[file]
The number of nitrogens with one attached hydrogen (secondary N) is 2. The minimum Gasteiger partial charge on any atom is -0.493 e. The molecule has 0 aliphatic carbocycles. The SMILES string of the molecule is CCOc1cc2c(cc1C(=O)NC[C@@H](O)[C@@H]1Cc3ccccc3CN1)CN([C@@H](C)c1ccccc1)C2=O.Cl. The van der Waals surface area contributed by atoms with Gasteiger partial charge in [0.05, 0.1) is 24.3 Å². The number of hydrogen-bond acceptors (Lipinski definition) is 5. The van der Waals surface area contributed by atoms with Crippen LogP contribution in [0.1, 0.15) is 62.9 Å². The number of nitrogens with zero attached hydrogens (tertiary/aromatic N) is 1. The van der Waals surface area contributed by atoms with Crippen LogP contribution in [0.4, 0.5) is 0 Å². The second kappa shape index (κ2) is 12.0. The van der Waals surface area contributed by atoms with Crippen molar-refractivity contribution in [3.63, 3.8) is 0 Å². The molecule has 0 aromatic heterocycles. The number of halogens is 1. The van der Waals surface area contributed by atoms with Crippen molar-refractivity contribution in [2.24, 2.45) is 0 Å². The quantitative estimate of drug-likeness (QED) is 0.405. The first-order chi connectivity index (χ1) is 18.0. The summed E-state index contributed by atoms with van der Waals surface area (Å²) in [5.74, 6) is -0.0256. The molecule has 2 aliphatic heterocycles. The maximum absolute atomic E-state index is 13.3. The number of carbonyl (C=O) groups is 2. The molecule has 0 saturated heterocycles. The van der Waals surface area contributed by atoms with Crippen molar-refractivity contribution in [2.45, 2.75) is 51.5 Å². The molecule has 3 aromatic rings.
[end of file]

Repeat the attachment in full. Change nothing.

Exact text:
The number of nitrogens with one attached hydrogen (secondary N) is 2. The minimum Gasteiger partial charge on any atom is -0.493 e. The molecule has 0 aliphatic carbocycles. The SMILES string of the molecule is CCOc1cc2c(cc1C(=O)NC[C@@H](O)[C@@H]1Cc3ccccc3CN1)CN([C@@H](C)c1ccccc1)C2=O.Cl. The van der Waals surface area contributed by atoms with Gasteiger partial charge in [0.05, 0.1) is 24.3 Å². The number of hydrogen-bond acceptors (Lipinski definition) is 5. The van der Waals surface area contributed by atoms with Crippen LogP contribution in [0.1, 0.15) is 62.9 Å². The number of nitrogens with zero attached hydrogens (tertiary/aromatic N) is 1. The van der Waals surface area contributed by atoms with Crippen LogP contribution in [0.4, 0.5) is 0 Å². The second kappa shape index (κ2) is 12.0. The van der Waals surface area contributed by atoms with Crippen molar-refractivity contribution in [3.63, 3.8) is 0 Å². The molecule has 0 aromatic heterocycles. The number of halogens is 1. The van der Waals surface area contributed by atoms with Crippen molar-refractivity contribution in [2.24, 2.45) is 0 Å². The quantitative estimate of drug-likeness (QED) is 0.405. The first-order chi connectivity index (χ1) is 18.0. The summed E-state index contributed by atoms with van der Waals surface area (Å²) in [5.74, 6) is -0.0256. The molecule has 2 aliphatic heterocycles. The maximum absolute atomic E-state index is 13.3. The number of carbonyl (C=O) groups is 2. The molecule has 0 saturated heterocycles. The van der Waals surface area contributed by atoms with Crippen molar-refractivity contribution in [2.45, 2.75) is 51.5 Å². The molecule has 3 aromatic rings.